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the Key Route remembered

By enelson
Wednesday, April 16th, 2008 at 6:20 pm in AC Transit, Buses, rail, Transit vs. driving.


Today I received an advisory announcing that on Friday, AC Transit would be celebrating the demise of its predecessor, the Key System.

Ok, they’re not cheering the end of “one of the most efficient transportation systems in the world, which also marked the beginning of AC Transit (insert superlative here), but they are drawing a rather odd comparison:

More than commemorate the passing of the Key Route era, they will assert the need to go “Back-to-the-Future” with the kind of hi-tech rapid bus system that has revitalized public transportation from Los Angeles and Boston to Bogota, Columbia, Brazil and Australia.

“They took away the Key Route system but not its passengers, and our regional public transportation has never been the same,” said (AC Transit Assistant General Manager Mary) King. “It is time to return to a fast, reliable system that we all know will work.”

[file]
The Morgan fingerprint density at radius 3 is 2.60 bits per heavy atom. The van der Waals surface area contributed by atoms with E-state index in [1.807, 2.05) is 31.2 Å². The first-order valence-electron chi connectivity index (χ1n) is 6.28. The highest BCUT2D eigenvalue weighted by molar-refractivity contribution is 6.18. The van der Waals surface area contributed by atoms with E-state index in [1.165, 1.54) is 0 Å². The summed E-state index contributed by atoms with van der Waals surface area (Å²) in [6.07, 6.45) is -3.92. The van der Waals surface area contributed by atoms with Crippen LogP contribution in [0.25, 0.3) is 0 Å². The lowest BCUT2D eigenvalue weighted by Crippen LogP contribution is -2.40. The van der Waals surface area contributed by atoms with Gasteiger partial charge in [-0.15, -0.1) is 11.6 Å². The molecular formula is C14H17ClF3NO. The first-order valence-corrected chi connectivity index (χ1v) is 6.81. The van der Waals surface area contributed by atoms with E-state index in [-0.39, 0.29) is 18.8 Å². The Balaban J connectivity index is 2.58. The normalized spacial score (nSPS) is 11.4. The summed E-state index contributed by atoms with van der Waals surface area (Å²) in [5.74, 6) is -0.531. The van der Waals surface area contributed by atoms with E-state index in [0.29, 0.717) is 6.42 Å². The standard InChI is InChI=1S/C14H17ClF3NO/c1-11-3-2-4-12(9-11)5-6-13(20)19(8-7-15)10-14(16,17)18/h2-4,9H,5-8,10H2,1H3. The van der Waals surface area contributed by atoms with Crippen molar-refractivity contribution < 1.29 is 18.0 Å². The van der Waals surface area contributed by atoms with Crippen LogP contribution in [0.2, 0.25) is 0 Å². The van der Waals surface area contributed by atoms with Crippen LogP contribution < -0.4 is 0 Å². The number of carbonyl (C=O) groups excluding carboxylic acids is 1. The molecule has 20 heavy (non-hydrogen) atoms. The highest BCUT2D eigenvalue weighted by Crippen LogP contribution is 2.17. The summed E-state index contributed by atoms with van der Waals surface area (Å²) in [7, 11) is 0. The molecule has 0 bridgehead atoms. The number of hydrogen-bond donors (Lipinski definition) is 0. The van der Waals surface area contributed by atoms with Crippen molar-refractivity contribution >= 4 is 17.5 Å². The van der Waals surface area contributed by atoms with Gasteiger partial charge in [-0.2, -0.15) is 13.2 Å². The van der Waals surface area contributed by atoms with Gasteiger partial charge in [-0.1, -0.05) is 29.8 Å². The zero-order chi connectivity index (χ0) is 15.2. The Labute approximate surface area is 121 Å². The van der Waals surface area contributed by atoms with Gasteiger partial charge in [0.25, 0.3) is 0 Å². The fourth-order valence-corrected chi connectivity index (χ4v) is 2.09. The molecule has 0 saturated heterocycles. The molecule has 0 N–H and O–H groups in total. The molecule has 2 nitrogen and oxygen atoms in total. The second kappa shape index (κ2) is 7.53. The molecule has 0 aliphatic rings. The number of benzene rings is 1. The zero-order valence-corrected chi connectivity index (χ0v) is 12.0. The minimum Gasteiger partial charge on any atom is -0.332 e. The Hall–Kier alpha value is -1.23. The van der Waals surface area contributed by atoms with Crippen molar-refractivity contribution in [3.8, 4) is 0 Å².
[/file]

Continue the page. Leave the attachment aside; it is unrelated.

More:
On the one hand, I don’t have to look very hard for someone to agree with that assertion about needing a fast, reliable system. On the other hand, I have trouble making the jump from BRT to the Key System.

Because I haven’t been around the East Bay for that long, I’d love to hear what people have to say about the old system, its successor and how the two compare.

Photo of Key streetcar in 1954 from

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12 Responses to “the Key Route remembered”

  1. The Overhead Wire Says:

    I was going to type a huge response on how BRT is just a cheap way to do transit, but instead I’ll just leave this Washington Post article about how DOT is trying to kill transit and BRT and Tolls are part of the plan.

  2. MikeD Says:

    1. Just because the current DOT has bad goals doesn’t mean it hasn’t stumbled into decent ideas. Bloomberg’s plans for Congestion Pricing in New York, like ’em or not, are about government-centered operation of transportation and shifting people from roads to transit, while providing a source for the money. Market forces need not require privatization.

    2. Some areas have a level of density that isn’t enough to support a viable subway or light rail. Choosing the right mode of transit may include BRT. I’d like to see BRT done right (maybe on Van Ness or Geary) since there’s no subway or light rail happening any time soon there, it would be nice to see if it makes a difference.

  3. david vartanoff Says: